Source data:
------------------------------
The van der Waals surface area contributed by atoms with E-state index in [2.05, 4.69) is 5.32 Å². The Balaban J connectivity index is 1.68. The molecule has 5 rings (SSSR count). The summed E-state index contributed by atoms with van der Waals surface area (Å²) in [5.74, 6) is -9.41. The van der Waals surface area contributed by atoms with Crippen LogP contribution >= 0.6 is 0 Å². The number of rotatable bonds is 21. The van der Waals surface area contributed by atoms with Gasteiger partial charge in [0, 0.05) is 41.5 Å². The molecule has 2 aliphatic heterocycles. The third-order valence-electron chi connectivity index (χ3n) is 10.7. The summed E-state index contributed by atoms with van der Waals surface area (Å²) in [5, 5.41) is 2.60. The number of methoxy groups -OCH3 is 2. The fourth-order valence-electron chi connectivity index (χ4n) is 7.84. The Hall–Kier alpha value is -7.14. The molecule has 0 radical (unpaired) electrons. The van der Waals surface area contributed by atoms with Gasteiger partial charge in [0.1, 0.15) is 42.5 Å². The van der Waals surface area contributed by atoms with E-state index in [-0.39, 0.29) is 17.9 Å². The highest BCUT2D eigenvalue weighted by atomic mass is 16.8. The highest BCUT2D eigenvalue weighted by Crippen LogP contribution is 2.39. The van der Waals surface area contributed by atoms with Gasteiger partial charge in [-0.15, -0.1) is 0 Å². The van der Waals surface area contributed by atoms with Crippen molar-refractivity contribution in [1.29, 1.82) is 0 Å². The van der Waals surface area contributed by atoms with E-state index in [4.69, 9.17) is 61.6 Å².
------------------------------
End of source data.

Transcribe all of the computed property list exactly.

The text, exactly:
The van der Waals surface area contributed by atoms with E-state index in [2.05, 4.69) is 5.32 Å². The Balaban J connectivity index is 1.68. The molecule has 5 rings (SSSR count). The summed E-state index contributed by atoms with van der Waals surface area (Å²) in [5.74, 6) is -9.41. The van der Waals surface area contributed by atoms with Crippen LogP contribution >= 0.6 is 0 Å². The number of rotatable bonds is 21. The van der Waals surface area contributed by atoms with Gasteiger partial charge in [0, 0.05) is 41.5 Å². The molecule has 2 aliphatic heterocycles. The third-order valence-electron chi connectivity index (χ3n) is 10.7. The summed E-state index contributed by atoms with van der Waals surface area (Å²) in [5, 5.41) is 2.60. The number of methoxy groups -OCH3 is 2. The fourth-order valence-electron chi connectivity index (χ4n) is 7.84. The Hall–Kier alpha value is -7.14. The molecule has 0 radical (unpaired) electrons. The van der Waals surface area contributed by atoms with Gasteiger partial charge in [0.1, 0.15) is 42.5 Å². The van der Waals surface area contributed by atoms with E-state index in [-0.39, 0.29) is 17.9 Å². The highest BCUT2D eigenvalue weighted by atomic mass is 16.8. The highest BCUT2D eigenvalue weighted by Crippen LogP contribution is 2.39. The van der Waals surface area contributed by atoms with Gasteiger partial charge in [-0.15, -0.1) is 0 Å². The van der Waals surface area contributed by atoms with Crippen molar-refractivity contribution in [1.29, 1.82) is 0 Å². The van der Waals surface area contributed by atoms with E-state index in [4.69, 9.17) is 61.6 Å².